From the AIA: Architectural billings slowdown moderated in September
A slight improvement in business conditions has led to fewer architecture firms reporting declining billings, according to a new report today from The American Institute of Architects (AIA).Click on graph for larger image.
AIA’s ABI score for September was 47.0 compared to 40.0 in August (any score below 50 indicates a decline in firm billings). Last month’s score indicates overall revenue at U.S architecture firms continued to decline from August to September, however, the pace of decline slowed significantly. Inquiries into new projects during September grew for the second time since February, with a score of 57.2 compared to 51.6 in August. The value of new design contracts moderated to a score of 48.9 in September from 46.0 the previous month.
“Despite the multi-family residential sector showing signs of improvement, overall business conditions are recovering at a disappointingly slow pace,” said AIA Chief Economist, Kermit Baker, Hon. AIA, PhD. “Other sectors may begin to stabilize in the coming months, but across the board improvement shouldn’t be expected until the economic impact of the pandemic subsides significantly.”
• Regional averages: Midwest (45.6); West (45.6); South (43.7); Northeast (41.5)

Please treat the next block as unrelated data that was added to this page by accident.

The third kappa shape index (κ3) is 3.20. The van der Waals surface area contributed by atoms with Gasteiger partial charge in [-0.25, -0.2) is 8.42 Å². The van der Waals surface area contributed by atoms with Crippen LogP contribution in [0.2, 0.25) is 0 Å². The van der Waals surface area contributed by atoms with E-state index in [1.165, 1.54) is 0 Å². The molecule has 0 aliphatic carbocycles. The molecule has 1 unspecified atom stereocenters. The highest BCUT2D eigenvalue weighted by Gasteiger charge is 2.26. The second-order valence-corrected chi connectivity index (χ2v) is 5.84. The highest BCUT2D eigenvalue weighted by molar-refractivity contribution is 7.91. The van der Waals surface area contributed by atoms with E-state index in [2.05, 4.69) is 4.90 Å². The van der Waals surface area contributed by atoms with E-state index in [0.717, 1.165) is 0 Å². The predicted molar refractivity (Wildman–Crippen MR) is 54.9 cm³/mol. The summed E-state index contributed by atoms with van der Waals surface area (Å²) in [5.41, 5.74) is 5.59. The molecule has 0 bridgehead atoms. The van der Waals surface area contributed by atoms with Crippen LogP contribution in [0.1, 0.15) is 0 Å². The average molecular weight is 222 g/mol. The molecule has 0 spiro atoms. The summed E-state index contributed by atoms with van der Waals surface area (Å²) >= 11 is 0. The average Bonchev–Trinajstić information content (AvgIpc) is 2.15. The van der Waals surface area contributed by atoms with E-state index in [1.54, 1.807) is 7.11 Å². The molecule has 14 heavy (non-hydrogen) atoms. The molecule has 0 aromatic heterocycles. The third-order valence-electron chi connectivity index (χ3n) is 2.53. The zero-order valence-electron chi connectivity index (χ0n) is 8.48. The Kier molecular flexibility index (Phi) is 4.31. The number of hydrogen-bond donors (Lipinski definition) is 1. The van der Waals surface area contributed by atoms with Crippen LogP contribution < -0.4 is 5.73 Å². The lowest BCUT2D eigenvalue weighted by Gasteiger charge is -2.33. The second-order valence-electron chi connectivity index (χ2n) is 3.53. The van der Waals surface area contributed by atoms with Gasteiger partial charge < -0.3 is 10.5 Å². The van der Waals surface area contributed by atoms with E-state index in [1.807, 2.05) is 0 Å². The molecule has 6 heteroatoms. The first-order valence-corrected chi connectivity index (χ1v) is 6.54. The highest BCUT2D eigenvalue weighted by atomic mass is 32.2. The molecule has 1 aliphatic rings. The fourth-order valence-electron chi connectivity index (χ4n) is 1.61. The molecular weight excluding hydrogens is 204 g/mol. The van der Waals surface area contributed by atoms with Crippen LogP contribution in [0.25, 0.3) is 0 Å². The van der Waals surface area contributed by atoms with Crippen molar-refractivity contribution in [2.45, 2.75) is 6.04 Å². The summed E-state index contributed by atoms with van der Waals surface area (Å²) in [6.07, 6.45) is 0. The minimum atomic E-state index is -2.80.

• Sector index breakdown: multi-family residential (54.0); mixed practice (47.3); commercial/industrial (43.3); institutional (40.5)
This graph shows the Architecture Billings Index since 1996. The index was at 47.0 in September, up from 40.0 in August. Anything below 50 indicates contraction in demand for architects' services.
Note: This includes commercial and industrial facilities like hotels and office buildings, multi-family residential, as well as schools, hospitals and other institutions.
This index has been below 50 for seven consecutive months. This represents a significant decrease in design services, and suggests a decline in CRE investment through the first half of 2021 (This usually leads CRE investment by 9 to 12 months).
This weakness is not surprising since certain segments of CRE are struggling, especially offices and retail.